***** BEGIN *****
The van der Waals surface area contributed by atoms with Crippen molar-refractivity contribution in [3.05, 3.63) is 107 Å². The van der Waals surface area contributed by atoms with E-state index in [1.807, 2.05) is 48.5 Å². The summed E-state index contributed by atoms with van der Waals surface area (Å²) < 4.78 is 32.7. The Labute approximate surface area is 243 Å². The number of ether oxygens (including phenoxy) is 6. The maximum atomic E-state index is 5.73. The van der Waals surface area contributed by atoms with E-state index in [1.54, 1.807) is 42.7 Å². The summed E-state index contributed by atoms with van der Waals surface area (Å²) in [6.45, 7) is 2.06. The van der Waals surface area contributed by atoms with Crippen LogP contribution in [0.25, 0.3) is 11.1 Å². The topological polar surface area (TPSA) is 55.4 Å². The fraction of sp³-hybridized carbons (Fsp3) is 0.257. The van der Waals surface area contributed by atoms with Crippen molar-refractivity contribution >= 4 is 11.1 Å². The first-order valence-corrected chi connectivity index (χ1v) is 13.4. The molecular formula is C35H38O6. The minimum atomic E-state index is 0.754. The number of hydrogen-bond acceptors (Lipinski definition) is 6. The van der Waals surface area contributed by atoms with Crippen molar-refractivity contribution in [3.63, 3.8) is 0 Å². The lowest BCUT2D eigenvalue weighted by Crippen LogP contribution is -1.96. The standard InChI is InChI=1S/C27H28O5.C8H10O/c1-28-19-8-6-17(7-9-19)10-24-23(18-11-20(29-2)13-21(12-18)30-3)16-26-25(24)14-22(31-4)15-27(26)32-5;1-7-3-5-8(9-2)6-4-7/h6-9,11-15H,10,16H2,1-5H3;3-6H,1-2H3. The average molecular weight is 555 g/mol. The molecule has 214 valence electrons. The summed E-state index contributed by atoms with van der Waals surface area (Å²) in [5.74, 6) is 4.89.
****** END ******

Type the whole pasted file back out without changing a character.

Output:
The van der Waals surface area contributed by atoms with Crippen molar-refractivity contribution in [3.05, 3.63) is 107 Å². The van der Waals surface area contributed by atoms with E-state index in [1.807, 2.05) is 48.5 Å². The summed E-state index contributed by atoms with van der Waals surface area (Å²) < 4.78 is 32.7. The Labute approximate surface area is 243 Å². The number of ether oxygens (including phenoxy) is 6. The maximum atomic E-state index is 5.73. The van der Waals surface area contributed by atoms with E-state index in [1.54, 1.807) is 42.7 Å². The summed E-state index contributed by atoms with van der Waals surface area (Å²) in [6.45, 7) is 2.06. The van der Waals surface area contributed by atoms with Crippen LogP contribution in [0.25, 0.3) is 11.1 Å². The topological polar surface area (TPSA) is 55.4 Å². The fraction of sp³-hybridized carbons (Fsp3) is 0.257. The van der Waals surface area contributed by atoms with Crippen molar-refractivity contribution >= 4 is 11.1 Å². The first-order valence-corrected chi connectivity index (χ1v) is 13.4. The molecular formula is C35H38O6. The minimum atomic E-state index is 0.754. The number of hydrogen-bond acceptors (Lipinski definition) is 6. The van der Waals surface area contributed by atoms with Crippen molar-refractivity contribution in [3.63, 3.8) is 0 Å². The lowest BCUT2D eigenvalue weighted by Crippen LogP contribution is -1.96. The standard InChI is InChI=1S/C27H28O5.C8H10O/c1-28-19-8-6-17(7-9-19)10-24-23(18-11-20(29-2)13-21(12-18)30-3)16-26-25(24)14-22(31-4)15-27(26)32-5;1-7-3-5-8(9-2)6-4-7/h6-9,11-15H,10,16H2,1-5H3;3-6H,1-2H3. The average molecular weight is 555 g/mol. The molecule has 214 valence electrons. The summed E-state index contributed by atoms with van der Waals surface area (Å²) in [5.74, 6) is 4.89.